Some employees look at the gross value of their RSUs and think that is what they are going to cash in and walk away with. However, note that upon vesting, approximately 40% will be withheld for taxes. If you live in a high-income tax state like California where the highest income tax rate is 13.3%, your tax due on your RSU income could be as high as 50%! To help you pay for these taxes, some companies allow you to “tender” some or all your shares to cover withholding taxes.

5. Over concentration in company stock

The financial planning rule of thumb says that no one should have more than 10-15% of their investment assets in any ONE stock. What can you do if you are over-concentrated in one stock? No one wants a big tax hit. One of the easiest things to do when an RSU vests, is to sell it the next day. For example, let’s say your 100 XYZ RSU vests on 10/1/21 at $25. On 10/2/2021 you should have approximately 60 shares of XYZ stock in your account to sell (minus 40% of the shares withhold for ordinary income taxes). Let’s say the share prices fluctuates a bit between 10/1 and 10/2 and you sell the shares at $25.15 per share or a gain of $9 total in short-term gains. That is much more palatable than selling a chunk of long-term held stock and taking a tax hit of $20,000.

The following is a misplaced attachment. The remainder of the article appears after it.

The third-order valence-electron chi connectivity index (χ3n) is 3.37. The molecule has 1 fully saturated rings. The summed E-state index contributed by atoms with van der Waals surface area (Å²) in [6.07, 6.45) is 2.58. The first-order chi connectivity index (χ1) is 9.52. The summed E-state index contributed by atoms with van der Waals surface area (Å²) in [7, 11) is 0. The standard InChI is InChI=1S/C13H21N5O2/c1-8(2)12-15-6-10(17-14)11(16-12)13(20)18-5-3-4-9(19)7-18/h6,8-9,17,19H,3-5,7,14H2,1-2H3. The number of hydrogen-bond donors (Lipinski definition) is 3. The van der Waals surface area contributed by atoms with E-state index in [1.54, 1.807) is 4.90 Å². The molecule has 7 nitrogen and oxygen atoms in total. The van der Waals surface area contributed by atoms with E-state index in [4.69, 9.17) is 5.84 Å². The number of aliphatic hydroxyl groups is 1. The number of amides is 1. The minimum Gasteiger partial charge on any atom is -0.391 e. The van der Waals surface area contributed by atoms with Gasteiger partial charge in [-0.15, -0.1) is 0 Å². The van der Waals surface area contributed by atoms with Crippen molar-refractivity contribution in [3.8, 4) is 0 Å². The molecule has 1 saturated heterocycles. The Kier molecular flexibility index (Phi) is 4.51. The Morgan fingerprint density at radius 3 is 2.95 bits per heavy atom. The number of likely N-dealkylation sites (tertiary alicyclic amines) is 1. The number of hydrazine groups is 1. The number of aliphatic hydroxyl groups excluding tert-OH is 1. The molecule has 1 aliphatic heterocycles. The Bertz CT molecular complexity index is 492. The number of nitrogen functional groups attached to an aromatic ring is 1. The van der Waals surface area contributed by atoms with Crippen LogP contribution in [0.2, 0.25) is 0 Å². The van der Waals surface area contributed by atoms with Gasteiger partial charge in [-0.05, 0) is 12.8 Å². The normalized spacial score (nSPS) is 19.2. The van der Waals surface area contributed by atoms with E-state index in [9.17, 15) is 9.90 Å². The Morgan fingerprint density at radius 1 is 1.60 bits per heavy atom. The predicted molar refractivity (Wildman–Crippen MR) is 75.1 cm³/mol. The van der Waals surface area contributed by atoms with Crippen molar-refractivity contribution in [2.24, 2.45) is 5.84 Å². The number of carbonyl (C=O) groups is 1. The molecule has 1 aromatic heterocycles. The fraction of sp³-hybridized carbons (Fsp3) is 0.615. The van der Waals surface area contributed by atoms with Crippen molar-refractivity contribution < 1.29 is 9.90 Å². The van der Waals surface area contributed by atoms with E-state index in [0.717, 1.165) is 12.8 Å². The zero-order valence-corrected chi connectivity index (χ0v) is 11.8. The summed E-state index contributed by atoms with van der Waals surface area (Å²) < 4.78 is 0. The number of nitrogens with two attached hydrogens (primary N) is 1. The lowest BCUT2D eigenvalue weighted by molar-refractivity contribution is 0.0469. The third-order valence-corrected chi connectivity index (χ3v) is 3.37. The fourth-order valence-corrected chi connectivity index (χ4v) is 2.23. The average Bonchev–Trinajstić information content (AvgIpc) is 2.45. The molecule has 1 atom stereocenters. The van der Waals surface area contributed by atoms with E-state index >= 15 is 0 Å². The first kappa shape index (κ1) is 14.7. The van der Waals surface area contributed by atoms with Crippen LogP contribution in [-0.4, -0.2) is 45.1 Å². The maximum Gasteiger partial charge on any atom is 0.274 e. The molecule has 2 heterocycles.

6. Not participating in your company’s ESPP

Your Employee Stock Purchase Program (ESPP) is what we call the “souped up savings plan.” An ESPP is one of the most valuable ways to participate in the success of your company. It allows you to buy your company stock at a discount. In most cases, you can contribute anywhere between 2 percent and 15 percent of your salary, or up to $25,000 per year. Some companies sweeten the deal with what’s called a look back provision, which lets you choose to buy the company’s stock based on its closing price on the first day of the offering period or the last day of each purchase period —whichever is lower.

7. Failing to communicate with your CPA